The Eastern Cape of South Africa is known for its stunning landscapes, amazing waves, abundant sea life, and, most importantly, for its relaxed bucolic atmosphere and vibrant handcraft tradition. But a trip there in 2007 to study the needs of the region and its artisans uncovered a hidden opportunity, and inspired Kate Chisholm and her team from the African Craft Trust to begin what has become a revolutionary program for working with the most rural of craft-people in Southern Africa.
The “routine” assessment, uncovered a hidden opportunity. For while most of the artisans the program sought to work with were illiterate in both native and Western languages, all of them were found to be using mobile technology to participate in the modern world in extraordinary ways.
Even though much of the Western world is just now starting to use cell phones for their finances, the team working around Port Saint John’s found even the most rural producers—the oldest Tatas (grandfathers) and the most weathered Gogos (grandmothers) were using their cell phones for mobile banking and text messaging. In communities with no other modern conveniences—no running water, no regular electrical service, traditional mud brick houses, and certainly no access to computers, to the internet or even to land-based phone lines—modern banking was the norm.
With this information in hand, Kate and her team approached funding organizations to start a pilot program on the best ways to use this opportunity to reach crafters and craft organizations. With help from The Ford Foundation they began a two-year pilot program. During this time, they refined the needs and abilities of their constituents and learned that many of them were using mobile technology much more extensively than previously thought. Phonetic vernacular text messaging was prevalent among all. As well as multigenerational use of the platform—grandchildren, children, grandparents alike were using and sharing information obtained from their simple mobile devices—smart phones are just now starting to hit the secondary market in South Africa so all of this interaction is primarily on late model text capable cellular phones.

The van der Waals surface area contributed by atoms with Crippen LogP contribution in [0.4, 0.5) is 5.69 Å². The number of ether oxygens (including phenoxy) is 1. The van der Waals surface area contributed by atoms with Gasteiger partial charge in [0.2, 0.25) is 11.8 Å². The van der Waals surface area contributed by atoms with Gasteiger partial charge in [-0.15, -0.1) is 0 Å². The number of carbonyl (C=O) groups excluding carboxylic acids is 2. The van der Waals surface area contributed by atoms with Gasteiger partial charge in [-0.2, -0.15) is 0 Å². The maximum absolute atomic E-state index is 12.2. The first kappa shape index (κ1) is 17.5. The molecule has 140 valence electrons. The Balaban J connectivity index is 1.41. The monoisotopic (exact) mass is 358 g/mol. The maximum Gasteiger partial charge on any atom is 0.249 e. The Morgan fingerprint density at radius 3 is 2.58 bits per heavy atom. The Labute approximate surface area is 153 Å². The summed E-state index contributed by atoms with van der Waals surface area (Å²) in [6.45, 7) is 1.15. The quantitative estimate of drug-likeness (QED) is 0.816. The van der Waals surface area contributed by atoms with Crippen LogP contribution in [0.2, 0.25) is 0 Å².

The Trust developed a plan for using this capacity to empower and educate small businesses in the craft sector. First, they are partnering with SangoNet for technology support as they develop a series of Small Business Applications under the banner of “CellCraft!”—these include basic business programs for Costing and Pricing, Customer Databases, and Expenses and Sales. As the program progresses the second wave of programming includes a networking—social media style—platform for crafters and craft organizations to connect with one another. In the final push of the pilot the program will work to formalize business banking with a system similar to the M-PESA program found in Eastern Africa.
The impact these programs can bring to the region is multifold. It will increase access to tools previously unavailable and it will allow artisans to approach business in a new more effective way. It will open new markets and create a synergy in the field among artisans previously unable to reach one another effectively and increase the capacity to share information and knowledge.
The program can be expanded to include other micro enterprise ventures found commonly in rural communities—such as tailoring and home agriculture. It will also offer opportunities for online sales and full participation in the formal market sector.
Put simply, Kate says, “Crafters are often left out of the development process as they are part of the informal market. This program will help to bring them into the formal market structure while giving them access to information specifically developed and directed to helping them succeed.”